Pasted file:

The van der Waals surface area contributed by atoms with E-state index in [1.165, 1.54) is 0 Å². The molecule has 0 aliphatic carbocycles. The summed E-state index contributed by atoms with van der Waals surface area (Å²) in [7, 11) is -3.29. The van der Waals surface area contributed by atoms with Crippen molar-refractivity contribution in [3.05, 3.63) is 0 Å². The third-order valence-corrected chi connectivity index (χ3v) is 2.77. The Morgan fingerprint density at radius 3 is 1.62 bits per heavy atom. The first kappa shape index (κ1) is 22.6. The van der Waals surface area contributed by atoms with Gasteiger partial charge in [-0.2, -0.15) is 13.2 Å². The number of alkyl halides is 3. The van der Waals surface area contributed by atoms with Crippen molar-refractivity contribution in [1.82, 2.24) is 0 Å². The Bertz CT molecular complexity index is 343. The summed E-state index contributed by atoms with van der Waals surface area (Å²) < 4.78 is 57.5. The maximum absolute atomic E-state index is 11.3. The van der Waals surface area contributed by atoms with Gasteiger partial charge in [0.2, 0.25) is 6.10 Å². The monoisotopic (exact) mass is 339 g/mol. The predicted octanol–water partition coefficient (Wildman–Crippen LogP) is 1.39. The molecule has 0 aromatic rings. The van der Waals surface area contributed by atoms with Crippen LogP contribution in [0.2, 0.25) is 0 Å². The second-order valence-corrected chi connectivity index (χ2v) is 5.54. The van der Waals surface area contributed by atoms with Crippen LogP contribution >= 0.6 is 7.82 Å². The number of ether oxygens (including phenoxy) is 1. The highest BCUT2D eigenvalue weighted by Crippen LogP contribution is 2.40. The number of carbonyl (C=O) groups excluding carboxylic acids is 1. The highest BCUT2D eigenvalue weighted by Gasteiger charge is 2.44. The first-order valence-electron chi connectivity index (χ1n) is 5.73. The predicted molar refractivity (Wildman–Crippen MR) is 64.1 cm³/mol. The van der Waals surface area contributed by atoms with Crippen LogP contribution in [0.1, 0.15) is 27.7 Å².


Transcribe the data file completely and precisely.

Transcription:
The van der Waals surface area contributed by atoms with E-state index in [1.165, 1.54) is 0 Å². The molecule has 0 aliphatic carbocycles. The summed E-state index contributed by atoms with van der Waals surface area (Å²) in [7, 11) is -3.29. The van der Waals surface area contributed by atoms with Crippen molar-refractivity contribution in [3.05, 3.63) is 0 Å². The third-order valence-corrected chi connectivity index (χ3v) is 2.77. The Morgan fingerprint density at radius 3 is 1.62 bits per heavy atom. The first kappa shape index (κ1) is 22.6. The van der Waals surface area contributed by atoms with Gasteiger partial charge in [-0.2, -0.15) is 13.2 Å². The number of alkyl halides is 3. The van der Waals surface area contributed by atoms with Crippen molar-refractivity contribution in [1.82, 2.24) is 0 Å². The Bertz CT molecular complexity index is 343. The summed E-state index contributed by atoms with van der Waals surface area (Å²) < 4.78 is 57.5. The maximum absolute atomic E-state index is 11.3. The van der Waals surface area contributed by atoms with Gasteiger partial charge in [0.2, 0.25) is 6.10 Å². The monoisotopic (exact) mass is 339 g/mol. The predicted octanol–water partition coefficient (Wildman–Crippen LogP) is 1.39. The molecule has 0 aromatic rings. The van der Waals surface area contributed by atoms with Crippen LogP contribution in [0.2, 0.25) is 0 Å². The second-order valence-corrected chi connectivity index (χ2v) is 5.54. The van der Waals surface area contributed by atoms with Crippen LogP contribution >= 0.6 is 7.82 Å². The number of ether oxygens (including phenoxy) is 1. The highest BCUT2D eigenvalue weighted by Crippen LogP contribution is 2.40. The number of carbonyl (C=O) groups excluding carboxylic acids is 1. The highest BCUT2D eigenvalue weighted by Gasteiger charge is 2.44. The first-order valence-electron chi connectivity index (χ1n) is 5.73. The predicted molar refractivity (Wildman–Crippen MR) is 64.1 cm³/mol. The van der Waals surface area contributed by atoms with Crippen LogP contribution in [0.1, 0.15) is 27.7 Å².